Friday 26 May 2017 News Updated at 03:05 AM IST
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Decoding China's grand BRI strategy - Deccan Herald
Decoding China's grand BRI strategy
Saurav Jha,
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Even as China institutes greater controls to stem massive outflows of capital from its territory, it has announced an increase in the amount of investment it purportedly wishes to make in the China-Pakistan Economic Corridor (CPEC).

This announcement is meant to signal to the Pakistani military, a Chinese desire to stay the course on what has been described as the 'flagship project' of China's the Belt and Road (BRI) Initiative. CPEC does indeed epitomise the grand strategy behind BRI and an inadequate understanding of the same is precisely what is leading to calls for India to join CPEC.

Far from serving as a bedrock of future regional stability, CPEC is being used to fashion an even closer Sino-Pak military-strategic condominium that has sinister implications for India. Rather than support a project like CPEC that impinges on Indian sovereignty, reduces its security and is designed to create a 'Sinosphere' to India's northwest, India will be better served by not just opposing CPEC officially, but also promoting the widening of fissures within Pakistan that this project has created.

As such, given the sharply declining forex reserves, China now has to be generally more judicious about overseas lending. But it wants to stay the course in Pakistan where its investments are also quite fraught with political risk. And, it is here that the grand strategy behind BRI reveals itself.

China does not see economics and security in silos as evidenced by Xi Jinping's emphasis that security is a 'holistic concept', which is why BRI is also China's major geopolitical push, looking to create a stake for itself by supporting quasi-authoritarian regimes on its Eurasian periphery.

Just as China's failing investments in places like Venezuela were justified in terms of the 'resource access' gained, CPEC is seen by China a key enabler that will allow it to shape its inner Western frontiers in a manner that can counteract Washington's pivot to Asia. With the so-called 'march westwards', it aims to develop a Chinese-led macro bloc in Inner Asia that can serve as a launchpad for the future.

Not only does Pakistan provide a key transit corridor that will serve as an outlet into the Indian Ocean for China's Western provinces which are seeing rising industrial relocations from the coast and give it a modest alternative route for the import of hydrocarbons, it can also regulate the 'terrorist tap' as it were in Inner Asia.

On top of this, Pakistan is a key element in China's game plan to counterbalance Indian strategic influence. For Pakistan, this heightened Chinese need for its support has coincided with its own need for serious developmental finance, something that the United States is seen as unable to provide. That is why CPEC is the most advanced of all BRI projects.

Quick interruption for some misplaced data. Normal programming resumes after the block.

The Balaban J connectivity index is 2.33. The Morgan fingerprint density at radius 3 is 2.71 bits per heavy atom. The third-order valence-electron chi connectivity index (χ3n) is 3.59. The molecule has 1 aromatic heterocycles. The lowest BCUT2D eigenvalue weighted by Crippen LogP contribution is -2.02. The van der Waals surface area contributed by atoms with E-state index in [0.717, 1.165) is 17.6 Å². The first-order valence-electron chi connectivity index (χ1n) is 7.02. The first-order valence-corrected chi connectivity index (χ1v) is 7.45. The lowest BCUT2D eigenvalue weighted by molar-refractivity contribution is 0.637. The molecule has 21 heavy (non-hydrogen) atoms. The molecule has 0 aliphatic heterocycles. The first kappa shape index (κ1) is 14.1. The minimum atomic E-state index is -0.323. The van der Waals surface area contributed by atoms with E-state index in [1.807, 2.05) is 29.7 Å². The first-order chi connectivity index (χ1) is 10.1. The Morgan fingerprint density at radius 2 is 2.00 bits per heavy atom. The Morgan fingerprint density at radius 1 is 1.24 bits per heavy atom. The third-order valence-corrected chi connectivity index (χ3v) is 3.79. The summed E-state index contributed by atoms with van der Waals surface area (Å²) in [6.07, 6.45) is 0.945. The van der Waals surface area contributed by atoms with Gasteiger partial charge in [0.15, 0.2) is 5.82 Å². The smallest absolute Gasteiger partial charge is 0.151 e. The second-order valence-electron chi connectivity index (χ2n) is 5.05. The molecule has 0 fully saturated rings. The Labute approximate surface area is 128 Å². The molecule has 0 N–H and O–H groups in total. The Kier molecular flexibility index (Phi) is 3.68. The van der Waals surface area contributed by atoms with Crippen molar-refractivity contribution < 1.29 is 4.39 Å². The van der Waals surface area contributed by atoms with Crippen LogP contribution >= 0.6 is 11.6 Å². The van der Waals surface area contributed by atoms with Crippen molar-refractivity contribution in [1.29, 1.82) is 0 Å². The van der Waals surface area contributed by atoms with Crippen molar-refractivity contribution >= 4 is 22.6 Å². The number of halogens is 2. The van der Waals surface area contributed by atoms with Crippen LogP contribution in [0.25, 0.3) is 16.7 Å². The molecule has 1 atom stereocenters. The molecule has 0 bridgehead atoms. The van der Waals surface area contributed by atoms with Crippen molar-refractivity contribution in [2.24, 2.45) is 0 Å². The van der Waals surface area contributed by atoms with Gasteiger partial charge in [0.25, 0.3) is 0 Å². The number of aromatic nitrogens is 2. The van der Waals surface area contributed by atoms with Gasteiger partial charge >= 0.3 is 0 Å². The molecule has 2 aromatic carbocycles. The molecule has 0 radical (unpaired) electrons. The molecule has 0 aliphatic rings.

However, the peculiar bilateral ethos of the Sino-Pak relationship that predicates itself on countering India is also palpably manifest in spillovers from CPEC. Denials and offers to 'rename CPEC' notwithstanding, China has quite clearly gravitated towards the Pakistani position on the Kashmir issue. It is actively trying to reinforce this by agreeing to make investments in Gilgit-Baltistan (GB) and using that in turn to build a security presence over there.

No coincidence

Indeed, Pakistan's decision to declare GB its fifth province even as CPEC is underway is no coincidence. Neither is the fact that China continues to provide cover to Pakistani terrorists such as Mazood Azhar at the United Nations. In fact, this move is being 'sold' by the Pakistani Army to its terrorist auxiliaries as representative of China's geopolitical 'utility' with the sub-text that they need to focus the jihad on India's Jammu & Kashmir rather than China's Xinjiang.

The turn of events show that China wishes to manage its Western periphery in an alliance with Pakistan in a way that is deeply inimical to India's security interests besides challenging Indian sovereignty. For India to support CPEC given these facts would be utmost folly. Instead, India should look towards exacerbating some of the intrinsic weaknesses of CPEC.

While Pakistan hopes that Chinese infrastructural investments will boost overall productivity, there are also fears of a 'debt trap' and that is why the Pakistanis want industrial parks as part of CPEC. But given China's current economic outlook, it is demanding concessions for investing in these industrial parks, which would include tax breaks, subsidised utilities and the right to bring in 'skilled Chinese labour'.

This will further strain Pakistan's fiscal space and create local tension at a time of high unemployment. While using CPEC to create a security barrier in the Himalayas, the Chinese will constantly point to security issues for going slow on CPEC projects in insurgent-hit places.

India would do well to highlight such issues and make common ground with Pakistani elements that do not stand to benefit from CPEC. As CPEC projects falter and China's 'debt diplomacy' begins, it remains to be seen just how durable the Sino-Pak relationship will prove to be, given that Pakistan's military will lose face, even as assorted jihadis look to liberate the oppressed Uighurs of Xinjiang.

(The writer is a New Delhi-based commentator on security and energy issues)

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